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The surprising scientific value of national bias

Emotions seem by their very nature to defy scientific analysis. Private and evanescent, and yet powerful and determining, feelings resist systematic observation and measurement. We are lucky to catch a glimpse in a facial expression or inflection of speech. The emotions of animals are all the more difficult. Without words to communicate what might be in their minds or on their nerves, animals–ranging from the complex to the simple–remain nearly a closed emotional book for even the cleverest experiment. A century ago Robert Yerkes, then at Harvard, registered these frustrations. Little is “of more obvious importance scientifically than affection,” he wrote in his Introduction to Psychology, in 1911, but its study lags behind investigation of “cognitive consciousness.” Convenient as it might be to assume animals are machinelike anyway, our behavior in the laboratory, he observed earlier in his Journal of Comparative Neurology and Psychology in 1906, betrays our logic. “Even those who claim that animals are automata do not treat them as such.”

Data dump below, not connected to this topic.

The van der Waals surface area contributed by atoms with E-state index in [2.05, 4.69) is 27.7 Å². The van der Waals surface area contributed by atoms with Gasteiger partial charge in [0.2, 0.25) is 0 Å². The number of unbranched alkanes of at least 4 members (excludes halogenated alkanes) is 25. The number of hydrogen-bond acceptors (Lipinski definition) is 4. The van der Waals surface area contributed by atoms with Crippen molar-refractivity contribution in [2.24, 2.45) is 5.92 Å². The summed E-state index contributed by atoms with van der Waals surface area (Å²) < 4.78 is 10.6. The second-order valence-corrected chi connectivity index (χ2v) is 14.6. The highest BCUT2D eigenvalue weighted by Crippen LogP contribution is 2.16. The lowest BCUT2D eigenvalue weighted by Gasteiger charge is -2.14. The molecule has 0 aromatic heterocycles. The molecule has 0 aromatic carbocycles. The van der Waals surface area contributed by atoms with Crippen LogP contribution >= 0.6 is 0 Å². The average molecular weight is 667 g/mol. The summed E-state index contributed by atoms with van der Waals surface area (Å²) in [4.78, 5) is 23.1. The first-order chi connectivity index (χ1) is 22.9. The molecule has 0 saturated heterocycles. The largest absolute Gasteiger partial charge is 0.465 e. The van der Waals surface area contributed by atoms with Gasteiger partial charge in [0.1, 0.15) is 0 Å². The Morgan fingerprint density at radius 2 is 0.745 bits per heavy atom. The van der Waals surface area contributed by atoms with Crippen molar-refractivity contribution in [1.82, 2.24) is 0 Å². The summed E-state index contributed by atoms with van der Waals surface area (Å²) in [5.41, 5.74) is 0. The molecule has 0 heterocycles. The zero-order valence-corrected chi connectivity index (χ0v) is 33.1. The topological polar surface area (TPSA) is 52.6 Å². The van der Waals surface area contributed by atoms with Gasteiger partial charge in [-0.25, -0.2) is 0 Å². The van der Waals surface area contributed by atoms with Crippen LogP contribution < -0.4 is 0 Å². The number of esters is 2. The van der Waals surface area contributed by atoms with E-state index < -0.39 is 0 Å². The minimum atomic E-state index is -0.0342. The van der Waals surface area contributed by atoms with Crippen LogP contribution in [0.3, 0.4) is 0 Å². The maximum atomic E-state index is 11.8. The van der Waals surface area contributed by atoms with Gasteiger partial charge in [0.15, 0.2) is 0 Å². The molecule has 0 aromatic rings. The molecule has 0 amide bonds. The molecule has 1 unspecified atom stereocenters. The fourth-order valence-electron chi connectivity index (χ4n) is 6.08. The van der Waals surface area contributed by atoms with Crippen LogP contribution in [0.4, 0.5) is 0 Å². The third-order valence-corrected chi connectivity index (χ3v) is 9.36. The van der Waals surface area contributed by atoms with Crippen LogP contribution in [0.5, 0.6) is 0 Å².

Shrewd as Yerkes was about his specialty of animal behavior, he would have been puzzled by the idea that national loyalty influenced his science. His research ethos was empiricism: Infer conclusions from carefully collected facts. As he succinctly advised in 1904 in the same journal, “experiment much and speculate little.” Other Americans agreed. John B. Watson’s “Psychology as the Behaviorist Views It” of 1913 proposed to make the field “purely objective” by jettisoning the “yoke of consciousness.” That a conscious mind exists at all, in Watson’s view, was mere supposition. It makes sense that it was the German-born émigré ornithologist, Ernst Mayr, who recognized the American devotion to practicality as a national bias. When his Dutch friend, Niko Tinbergen, planned lectures for a US tour in 1946, Mayr wrote to him that “American scientists do not care for too much speculation but like thorough analysis of observed phenomena.” Indeed, deficient experimentation and excessive theorizing became a polemical weapon in international debate. Intellectual precision was–and is–the mark of good science, but American investigators of animal sensibility once claimed it as their special national possession.